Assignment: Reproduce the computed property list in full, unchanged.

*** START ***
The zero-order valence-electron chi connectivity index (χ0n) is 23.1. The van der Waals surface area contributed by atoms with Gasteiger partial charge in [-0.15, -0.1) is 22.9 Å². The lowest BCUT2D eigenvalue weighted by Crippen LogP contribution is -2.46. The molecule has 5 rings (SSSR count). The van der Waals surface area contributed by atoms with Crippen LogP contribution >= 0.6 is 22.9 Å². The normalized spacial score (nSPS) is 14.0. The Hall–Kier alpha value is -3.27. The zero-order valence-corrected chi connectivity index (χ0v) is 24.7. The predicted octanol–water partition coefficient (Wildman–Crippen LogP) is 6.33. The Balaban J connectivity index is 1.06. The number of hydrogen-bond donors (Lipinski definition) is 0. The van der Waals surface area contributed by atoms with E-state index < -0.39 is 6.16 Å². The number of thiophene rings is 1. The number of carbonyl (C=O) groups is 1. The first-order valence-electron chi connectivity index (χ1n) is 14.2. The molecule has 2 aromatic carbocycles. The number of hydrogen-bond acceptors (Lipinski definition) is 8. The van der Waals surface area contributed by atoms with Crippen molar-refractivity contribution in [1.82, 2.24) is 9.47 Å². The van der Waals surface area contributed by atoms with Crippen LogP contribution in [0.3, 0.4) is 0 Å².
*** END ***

The zero-order valence-electron chi connectivity index (χ0n) is 23.1. The van der Waals surface area contributed by atoms with Gasteiger partial charge in [-0.15, -0.1) is 22.9 Å². The lowest BCUT2D eigenvalue weighted by Crippen LogP contribution is -2.46. The molecule has 5 rings (SSSR count). The van der Waals surface area contributed by atoms with Crippen LogP contribution >= 0.6 is 22.9 Å². The normalized spacial score (nSPS) is 14.0. The Hall–Kier alpha value is -3.27. The zero-order valence-corrected chi connectivity index (χ0v) is 24.7. The predicted octanol–water partition coefficient (Wildman–Crippen LogP) is 6.33. The Balaban J connectivity index is 1.06. The number of hydrogen-bond donors (Lipinski definition) is 0. The van der Waals surface area contributed by atoms with E-state index < -0.39 is 6.16 Å². The number of thiophene rings is 1. The number of carbonyl (C=O) groups is 1. The first-order valence-electron chi connectivity index (χ1n) is 14.2. The molecule has 2 aromatic carbocycles. The number of hydrogen-bond acceptors (Lipinski definition) is 8. The van der Waals surface area contributed by atoms with Crippen molar-refractivity contribution in [1.82, 2.24) is 9.47 Å². The van der Waals surface area contributed by atoms with Crippen LogP contribution in [0.3, 0.4) is 0 Å².